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Siblings taste success, and how sweet it is

Young brother and sister team share in a chocolate business

(Page 2 of 2)



Speaking of the role Elise and Evan's mother plays, Dr. Gonzales says, "She's kept everything in perspective for them. "These kids don't have a big head about the business, which could tend to happen. They've had a lot of publicity, but the kids are really grounded."

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Gonzales says he was impressed with their demeanor and the way they carried themselves from the moment they applied for space in the Enterprise Center. The Chocolate Farm is viewed as a pilot project that could lead to a youth-business incubator.

The center provides a sense of community to budding entrepreneurs, and the Macmillan children have fit right in. "The other people in the kitchen really like them," says Gonzales, who adds they have a good relationship with low-income people from the neighborhood hired by the Chocolate Farm and other companies. The Chocolate Farm generates more orders than the Macmillans can handle alone, so about a dozen part-time workers help, in addition to friends, who also get paid.

Gonzales says that having the Chocolate Farm in the center, where tenants generally stay three years, has been an inspiration to other entrepreneurs. He notes: "People are watching and saying, 'My gosh, look at how they're doing all this stuff. We better get with it.' "

Elise is the one who usually has her friends come and work in the kitchen. Evan concentrates on office tasks. He orders chocolate by the ton, writes checks for rent and work performed, and keeps tabs on what's selling, among other duties.

Their most popular item is a sampler called the Chocolate Farm Classic, which sells for $20 (including shipping). It comes with two chocolate cows on a stick, two Pigs in Mud, eight Chocolate Paws (with pecans and caramel), six Chocolate Clouds (dipped marshmallows), and Lemon Sheep Munch (a white chocolate and lemon chips mixture shaped like a sheep).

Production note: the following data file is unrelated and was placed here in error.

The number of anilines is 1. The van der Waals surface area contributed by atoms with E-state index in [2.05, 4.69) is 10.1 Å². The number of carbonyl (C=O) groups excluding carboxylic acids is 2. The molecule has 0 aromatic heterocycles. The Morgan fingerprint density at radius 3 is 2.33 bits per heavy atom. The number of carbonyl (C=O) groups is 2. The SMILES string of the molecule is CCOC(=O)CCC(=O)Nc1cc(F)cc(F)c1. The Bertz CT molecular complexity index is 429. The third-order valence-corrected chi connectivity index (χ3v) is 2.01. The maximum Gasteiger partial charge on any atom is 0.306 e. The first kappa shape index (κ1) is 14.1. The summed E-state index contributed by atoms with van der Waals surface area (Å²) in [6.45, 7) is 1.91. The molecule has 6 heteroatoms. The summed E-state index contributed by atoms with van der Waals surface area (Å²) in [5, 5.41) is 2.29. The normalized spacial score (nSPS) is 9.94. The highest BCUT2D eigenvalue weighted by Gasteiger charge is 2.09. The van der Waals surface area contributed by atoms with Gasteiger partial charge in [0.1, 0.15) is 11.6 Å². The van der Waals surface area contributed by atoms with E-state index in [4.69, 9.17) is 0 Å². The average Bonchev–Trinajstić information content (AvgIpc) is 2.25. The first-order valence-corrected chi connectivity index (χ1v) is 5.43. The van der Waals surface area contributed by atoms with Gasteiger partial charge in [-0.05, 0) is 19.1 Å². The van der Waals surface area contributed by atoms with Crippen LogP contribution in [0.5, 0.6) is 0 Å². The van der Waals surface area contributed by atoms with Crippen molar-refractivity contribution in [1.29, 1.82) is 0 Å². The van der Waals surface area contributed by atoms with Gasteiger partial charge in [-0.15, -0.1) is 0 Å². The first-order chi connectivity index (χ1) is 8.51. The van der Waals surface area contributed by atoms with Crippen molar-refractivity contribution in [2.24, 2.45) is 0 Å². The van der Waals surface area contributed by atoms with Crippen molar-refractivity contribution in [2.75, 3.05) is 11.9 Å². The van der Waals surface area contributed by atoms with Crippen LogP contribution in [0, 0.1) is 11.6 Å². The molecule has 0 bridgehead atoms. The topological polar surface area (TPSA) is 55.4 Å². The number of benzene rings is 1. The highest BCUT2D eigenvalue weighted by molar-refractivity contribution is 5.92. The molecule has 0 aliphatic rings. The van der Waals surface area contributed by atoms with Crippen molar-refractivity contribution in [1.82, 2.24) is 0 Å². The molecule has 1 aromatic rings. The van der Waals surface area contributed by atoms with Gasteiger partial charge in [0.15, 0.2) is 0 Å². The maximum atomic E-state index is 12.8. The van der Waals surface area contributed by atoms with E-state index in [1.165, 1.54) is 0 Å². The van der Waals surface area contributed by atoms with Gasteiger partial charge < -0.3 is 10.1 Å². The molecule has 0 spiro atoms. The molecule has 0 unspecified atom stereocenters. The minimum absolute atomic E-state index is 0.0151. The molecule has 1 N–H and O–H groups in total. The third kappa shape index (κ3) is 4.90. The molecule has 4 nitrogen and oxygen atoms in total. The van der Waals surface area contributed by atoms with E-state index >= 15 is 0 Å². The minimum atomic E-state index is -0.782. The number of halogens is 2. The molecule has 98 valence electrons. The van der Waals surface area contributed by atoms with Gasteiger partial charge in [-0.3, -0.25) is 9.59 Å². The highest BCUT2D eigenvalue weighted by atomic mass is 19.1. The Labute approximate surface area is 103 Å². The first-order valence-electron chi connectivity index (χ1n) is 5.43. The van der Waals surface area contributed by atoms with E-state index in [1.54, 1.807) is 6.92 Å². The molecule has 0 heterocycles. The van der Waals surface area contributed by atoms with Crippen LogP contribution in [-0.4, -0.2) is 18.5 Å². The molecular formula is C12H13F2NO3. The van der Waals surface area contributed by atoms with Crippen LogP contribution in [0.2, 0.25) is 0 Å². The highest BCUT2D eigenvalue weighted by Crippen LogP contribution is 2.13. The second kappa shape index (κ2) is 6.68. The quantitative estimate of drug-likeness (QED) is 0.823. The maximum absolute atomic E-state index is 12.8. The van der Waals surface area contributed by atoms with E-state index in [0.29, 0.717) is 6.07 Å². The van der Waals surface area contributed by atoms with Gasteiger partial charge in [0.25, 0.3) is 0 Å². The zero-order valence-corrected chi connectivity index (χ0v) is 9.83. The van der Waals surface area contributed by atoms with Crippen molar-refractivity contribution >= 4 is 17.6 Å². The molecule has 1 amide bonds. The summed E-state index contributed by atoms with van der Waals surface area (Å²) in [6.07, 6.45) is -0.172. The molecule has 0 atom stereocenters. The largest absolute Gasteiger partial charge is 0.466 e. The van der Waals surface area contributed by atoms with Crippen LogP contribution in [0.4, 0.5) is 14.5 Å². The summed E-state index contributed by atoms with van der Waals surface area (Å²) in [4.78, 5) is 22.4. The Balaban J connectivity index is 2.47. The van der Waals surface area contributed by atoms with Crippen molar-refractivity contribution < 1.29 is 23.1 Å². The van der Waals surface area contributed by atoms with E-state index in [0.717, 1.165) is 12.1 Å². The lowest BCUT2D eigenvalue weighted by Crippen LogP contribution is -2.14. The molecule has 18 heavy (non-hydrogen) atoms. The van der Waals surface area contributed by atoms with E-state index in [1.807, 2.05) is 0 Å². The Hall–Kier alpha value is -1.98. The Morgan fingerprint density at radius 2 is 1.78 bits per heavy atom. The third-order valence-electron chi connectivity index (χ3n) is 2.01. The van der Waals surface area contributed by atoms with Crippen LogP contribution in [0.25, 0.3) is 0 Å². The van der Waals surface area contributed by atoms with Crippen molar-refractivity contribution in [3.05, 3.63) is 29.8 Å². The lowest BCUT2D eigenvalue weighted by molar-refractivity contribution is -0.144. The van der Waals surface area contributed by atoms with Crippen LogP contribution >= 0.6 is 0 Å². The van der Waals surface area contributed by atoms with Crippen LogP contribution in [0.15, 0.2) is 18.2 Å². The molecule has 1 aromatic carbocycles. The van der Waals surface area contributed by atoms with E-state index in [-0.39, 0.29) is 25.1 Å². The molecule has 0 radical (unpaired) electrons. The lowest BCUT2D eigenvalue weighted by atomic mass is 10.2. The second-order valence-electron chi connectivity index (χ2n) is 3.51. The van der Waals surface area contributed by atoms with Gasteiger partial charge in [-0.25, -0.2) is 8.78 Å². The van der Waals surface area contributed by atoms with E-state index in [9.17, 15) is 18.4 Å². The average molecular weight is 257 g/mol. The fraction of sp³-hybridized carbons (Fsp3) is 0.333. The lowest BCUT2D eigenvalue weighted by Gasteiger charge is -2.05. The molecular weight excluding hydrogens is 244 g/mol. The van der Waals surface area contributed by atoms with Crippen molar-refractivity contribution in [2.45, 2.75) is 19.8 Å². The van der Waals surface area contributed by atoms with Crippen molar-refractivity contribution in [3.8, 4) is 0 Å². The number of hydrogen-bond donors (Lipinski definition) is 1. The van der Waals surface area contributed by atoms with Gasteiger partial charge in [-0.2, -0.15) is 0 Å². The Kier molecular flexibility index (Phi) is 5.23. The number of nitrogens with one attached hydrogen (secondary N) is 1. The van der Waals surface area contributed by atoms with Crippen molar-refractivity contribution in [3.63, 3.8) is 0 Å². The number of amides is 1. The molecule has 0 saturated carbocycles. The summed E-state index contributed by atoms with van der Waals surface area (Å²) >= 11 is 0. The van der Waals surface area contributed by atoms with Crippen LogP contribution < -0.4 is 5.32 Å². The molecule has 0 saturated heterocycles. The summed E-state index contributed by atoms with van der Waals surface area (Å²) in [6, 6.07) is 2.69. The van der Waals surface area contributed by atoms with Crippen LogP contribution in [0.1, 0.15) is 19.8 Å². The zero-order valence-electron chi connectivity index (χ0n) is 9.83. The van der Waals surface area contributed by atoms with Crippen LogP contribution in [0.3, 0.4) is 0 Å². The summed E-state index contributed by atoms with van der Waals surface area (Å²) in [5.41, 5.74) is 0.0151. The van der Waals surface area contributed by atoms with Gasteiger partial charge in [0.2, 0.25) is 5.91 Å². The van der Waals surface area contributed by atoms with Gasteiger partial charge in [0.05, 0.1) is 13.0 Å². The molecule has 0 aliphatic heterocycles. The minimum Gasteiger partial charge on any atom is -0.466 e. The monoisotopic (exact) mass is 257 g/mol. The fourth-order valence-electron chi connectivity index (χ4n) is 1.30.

Business picks up around Christmas and Valentine's Day, and filling orders could be overwhelming, with thousands visiting the company website daily, except the family works together to keep the business from burdening the children.

"There's a lot of teamwork," says Elise. "We get together in little meetings and discuss everything."

The children know schoolwork takes priority over business. And while they think of the business often, they stay busy with other pursuits, too. Evan, a freshman at Cherry Creek High School, is on the school tennis team and plays year round, and Elise, a seventh-grader, plays the violin, takes jazz dance classes, and is on her school's track team.

Elise doesn't keep tabs on how much time she devotes to the business, but mostly goes in on weekends, sometimes spending five or six hours.

The family insists on quality in every aspect of the business, says Gonzales, who points to the work they've done to attractively decorate a 2,500 square-foot office space in the Enterprise Center and to the Chocolate Farm's newly published cookbook, a visual delight.

When the new office opens, the plan is to invite school classes in for field trips so that they can learn about starting a business, and maybe try their hand at making a chocolate cow or two.

A business can be a wonderful family activity, Gonzales says, because "it gives you an opportunity to focus on something that involves the whole family, which is great. There are very few activities that do that."

(c) Copyright 2001. The Christian Science Publishing Society